Combine a base project that is growing in child projects in git repository except git submodule or subtree merge methods

There are some child projects: “Project 1”, “project 2” and so on in the future.

Also, There is a project that named: “Base Project” and it’s foundation of other projects. “Base Project” is a content management system (CMS).

All projects have their own git repositories.

“Project 1” , “project 2” and others uses “Base Project” to develop and grow.

There are some methods in git like submodule or subtreemerge. but don’t seem to fit here.
“Base Project” not should be clone into a sub directory. It’s in root directory. It’s growing in “project 1” or “project 2″…

When I work in child projects, I have to be able to push “Base Project” changes separately to It’s own repository to fetch in other children.

What can I do?

  • Self-host remote git repository on Windows server
  • git fetch and subsequent merge does not do the same as git pull - Why?
  • Using Git to separate code changes when working on more than one issue
  • If I'm using Atlassian Stash, can the git repo still be managed without using Stash?
  • Jenkins Build on push option is not appearing
  • Git push --all branches that are already on remote, but not un-published local branches
  • One Solution collect form web for “Combine a base project that is growing in child projects in git repository except git submodule or subtree merge methods”

    Subtree merge or submodules are for a component-based development: two different but coherent set of files combined together.
    Each set of files is in its own directory, because they can be branched or labelled independently (submodules), or together (subtree merge, while keeping the ability to get back an history of their own).
    Both are requiring a separate directory though.

    But what you are describing (“Base Project” is in root directory, growing in “project 1” or “project 2“) is about a system-based approach: all components merged into one large component: one large set of file which will always evolve together, as one unit.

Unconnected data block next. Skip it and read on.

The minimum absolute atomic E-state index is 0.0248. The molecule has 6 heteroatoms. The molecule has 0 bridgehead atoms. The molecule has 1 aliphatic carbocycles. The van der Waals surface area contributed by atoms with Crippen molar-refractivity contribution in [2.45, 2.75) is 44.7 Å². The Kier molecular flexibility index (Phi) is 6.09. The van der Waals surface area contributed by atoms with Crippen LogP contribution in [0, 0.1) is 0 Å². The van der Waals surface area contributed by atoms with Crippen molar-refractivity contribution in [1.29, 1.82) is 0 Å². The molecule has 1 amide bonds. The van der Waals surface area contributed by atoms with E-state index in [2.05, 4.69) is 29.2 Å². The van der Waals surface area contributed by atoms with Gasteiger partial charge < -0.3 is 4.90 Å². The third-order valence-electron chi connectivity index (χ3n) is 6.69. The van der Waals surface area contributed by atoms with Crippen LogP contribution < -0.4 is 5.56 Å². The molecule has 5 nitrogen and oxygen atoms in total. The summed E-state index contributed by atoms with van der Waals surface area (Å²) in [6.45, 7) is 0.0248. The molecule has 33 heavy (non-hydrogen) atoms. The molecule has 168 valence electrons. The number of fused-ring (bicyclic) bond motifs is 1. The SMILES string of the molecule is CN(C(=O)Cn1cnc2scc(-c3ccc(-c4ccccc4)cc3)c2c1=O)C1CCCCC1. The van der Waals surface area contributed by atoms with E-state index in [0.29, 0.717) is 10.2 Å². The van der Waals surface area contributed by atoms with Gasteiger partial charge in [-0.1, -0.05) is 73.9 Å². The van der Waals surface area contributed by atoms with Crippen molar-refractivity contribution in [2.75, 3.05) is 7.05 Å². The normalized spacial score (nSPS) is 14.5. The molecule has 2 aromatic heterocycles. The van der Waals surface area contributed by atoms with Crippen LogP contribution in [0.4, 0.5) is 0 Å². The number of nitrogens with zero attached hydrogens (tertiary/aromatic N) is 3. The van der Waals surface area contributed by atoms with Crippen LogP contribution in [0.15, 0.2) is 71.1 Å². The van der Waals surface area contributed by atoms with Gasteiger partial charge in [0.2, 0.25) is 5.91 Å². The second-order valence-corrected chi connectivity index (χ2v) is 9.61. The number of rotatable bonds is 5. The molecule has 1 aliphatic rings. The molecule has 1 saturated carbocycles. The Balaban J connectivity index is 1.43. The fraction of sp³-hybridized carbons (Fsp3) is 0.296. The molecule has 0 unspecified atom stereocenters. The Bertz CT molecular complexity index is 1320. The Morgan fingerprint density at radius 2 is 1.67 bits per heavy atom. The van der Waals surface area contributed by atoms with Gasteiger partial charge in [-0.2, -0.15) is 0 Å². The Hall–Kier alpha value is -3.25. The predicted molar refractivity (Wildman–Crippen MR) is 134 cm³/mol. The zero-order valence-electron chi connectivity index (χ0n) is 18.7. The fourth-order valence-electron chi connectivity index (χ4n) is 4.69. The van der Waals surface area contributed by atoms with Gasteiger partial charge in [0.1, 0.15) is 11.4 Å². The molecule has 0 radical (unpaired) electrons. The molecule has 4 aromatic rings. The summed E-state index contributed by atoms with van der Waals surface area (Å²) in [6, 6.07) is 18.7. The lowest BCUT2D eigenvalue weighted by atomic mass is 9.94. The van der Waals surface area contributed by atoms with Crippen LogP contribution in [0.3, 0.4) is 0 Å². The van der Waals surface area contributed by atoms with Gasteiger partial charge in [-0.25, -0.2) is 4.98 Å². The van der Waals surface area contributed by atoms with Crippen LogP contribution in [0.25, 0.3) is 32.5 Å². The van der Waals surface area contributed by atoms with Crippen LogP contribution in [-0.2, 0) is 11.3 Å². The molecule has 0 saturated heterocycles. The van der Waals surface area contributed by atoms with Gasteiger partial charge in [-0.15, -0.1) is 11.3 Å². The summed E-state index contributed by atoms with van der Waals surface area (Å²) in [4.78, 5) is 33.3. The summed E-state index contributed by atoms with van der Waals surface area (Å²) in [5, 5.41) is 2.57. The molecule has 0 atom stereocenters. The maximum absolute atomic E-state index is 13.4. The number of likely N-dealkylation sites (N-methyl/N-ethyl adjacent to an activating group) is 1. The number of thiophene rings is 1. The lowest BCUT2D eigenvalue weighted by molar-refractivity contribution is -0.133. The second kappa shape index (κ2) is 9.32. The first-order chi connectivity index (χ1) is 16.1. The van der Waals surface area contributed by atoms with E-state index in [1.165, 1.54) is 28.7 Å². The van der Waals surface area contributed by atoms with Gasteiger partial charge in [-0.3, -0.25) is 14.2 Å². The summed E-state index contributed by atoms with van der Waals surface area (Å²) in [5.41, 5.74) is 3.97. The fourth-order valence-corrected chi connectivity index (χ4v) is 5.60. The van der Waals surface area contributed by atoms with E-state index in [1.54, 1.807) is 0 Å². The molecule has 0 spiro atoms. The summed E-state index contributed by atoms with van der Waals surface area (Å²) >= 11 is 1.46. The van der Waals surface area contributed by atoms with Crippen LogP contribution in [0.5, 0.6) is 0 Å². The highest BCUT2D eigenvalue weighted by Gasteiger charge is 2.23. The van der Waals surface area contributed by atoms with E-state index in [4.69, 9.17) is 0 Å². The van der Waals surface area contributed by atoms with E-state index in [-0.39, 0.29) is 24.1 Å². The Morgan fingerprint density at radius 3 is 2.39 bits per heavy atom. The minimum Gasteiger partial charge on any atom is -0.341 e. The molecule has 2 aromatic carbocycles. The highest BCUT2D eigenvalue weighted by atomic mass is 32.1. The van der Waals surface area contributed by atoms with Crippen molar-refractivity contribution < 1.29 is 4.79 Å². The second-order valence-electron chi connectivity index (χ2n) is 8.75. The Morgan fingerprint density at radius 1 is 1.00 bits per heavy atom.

So you can have one branch per project: branch1 for CMS-projet1, branch2 for CMS-project2, and so on.

    But if you need to report projectx-specific modifications or CMS-specific modifications back to their original (and separate) repos, then make said specific changes in dedicated branches, and then combine those changes:

    • branchp1 would be for changes affecting project1
    • branchc1 would be for changes affecting CMS
    • branch1 would be the result of the merge from branchp1 and branchc1

    (same thing for branch2)

    You can then export those changes as patches:

    • from branchp1 to project1 repo
    • from branchc1 to CMS repo

    The inconvenient is that Git won’t remember what has already been merged back to the original repos, but that would allow you to report the common history developed in your CMS-projectx set of files back to your original CMS and projectx repos.


    Note: if you don’t want to manage 2 extra branches, another solution is to:

    • make sure each commit only include CMS modification OR project modification
    • leave a commit message which helps to distinguish them (“[CMS] my CMS modification comment...“, or “[Project1] my project1 modification comment...
    • use the script git-extract-patches to export as patches only the right commits.
    Git Baby is a git and github fan, let's start git clone.